The Sewer Wars ended in 1996 with a $140 million settlement that likely pleased few, but one outcome was that then-Assembly Minority Leader Tommy G. Thompson took notice.
“She became a star in the state Assembly. We became close friends and still are. … I knew I could depend on her,” the former governor says.
“When it comes to government … you can (just) be there or be a leader. There’s not a finer public servant,” he adds.
In 2001, when Gov. Thompson resigned to head the U.S. Department of Health and Human Services, Scott McCallum, his successor, appointed Farrow as lieutenant governor. That historic “first” role proved to be her last in public office.
McCallum and Farrow narrowly lost their bid for election in 2002 to Democrats Jim Doyle and Barbara Lawton.
While lieutenant governor, Farrow led two statewide commissions to advance reforms on reducing the cost of government as well as efforts to reform welfare and tax policy.
“It’s the people I represent who are important. I always was conservative. I always knew I was spending other people’s money,” she says.
That commitment to the public began back in Elm Grove. “She never put political party above public policy. You don’t see that much these days,” says Ed Henschel, village administrator during Farrow’s tenure.
Farrow laments the coarsening of politics. “Good public policy has taken a back seat to partisan politics. Constituents have to tell their representatives to change. … And we have to respect each other,” she says.
Son follows mom’s lead
Paul Farrow says both parents taught him the values of respect and fairness.
When he was considering his first run for the Assembly, he says, “I had a long conversation with my mom. The one thing she said was, ‘I will never tell you what to do, but I will give you advice if you want it.’ ”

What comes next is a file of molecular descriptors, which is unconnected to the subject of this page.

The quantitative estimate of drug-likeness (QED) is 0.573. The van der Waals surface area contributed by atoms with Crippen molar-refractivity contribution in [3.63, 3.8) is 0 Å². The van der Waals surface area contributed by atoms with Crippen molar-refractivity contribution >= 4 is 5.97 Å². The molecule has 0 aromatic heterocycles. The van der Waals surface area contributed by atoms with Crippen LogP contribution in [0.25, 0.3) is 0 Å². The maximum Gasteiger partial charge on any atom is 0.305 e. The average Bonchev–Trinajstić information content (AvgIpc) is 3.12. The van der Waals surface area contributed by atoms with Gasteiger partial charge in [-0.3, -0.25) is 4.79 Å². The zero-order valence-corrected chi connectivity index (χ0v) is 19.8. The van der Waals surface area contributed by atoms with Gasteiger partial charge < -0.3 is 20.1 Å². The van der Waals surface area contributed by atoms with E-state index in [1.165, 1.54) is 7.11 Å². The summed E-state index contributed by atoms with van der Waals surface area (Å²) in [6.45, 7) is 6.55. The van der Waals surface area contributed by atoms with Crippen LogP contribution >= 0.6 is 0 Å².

At his swearing-in, his mother was able to stand with him because she still had floor privileges. “There was a moment … it was just mom and I. I’m thinking how the heck am I going to do this?”
She looked at him intently. “We all start somewhere. Just be yourself,” she told him.
Although Paul won’t discuss future potential runs — and he teases his mother about having reached the Legislature faster than she did — he says he has always tried to follow her lead in career and in life.
“She’s a mom first — she’s always a mom … She never got caught up in the trappings. … She was the true ambassador of Wisconsin.”
“I am proud of her.”
Marilyn Krause, principal of Krause Communications, is a former reporter and editor for the Milwaukee Journal Sentinel.
Margaret Farrow’s public and community work includes:
League of Women Voters, Wisconsin Women’s Council, University of Wisconsin Board of Regents, Milwaukee Public Museum, Milwaukee Symphony Orchestra, Sojourner Truth House, Junior Achievement, Elmbrook Memorial Hospital, Aerospace States Association, Glass Ceiling Commission, co-founder of Waukesha County Action Network (WCAN), chair of the Archdiocesan Priest Review Board and chair of the WisconsinEye Board.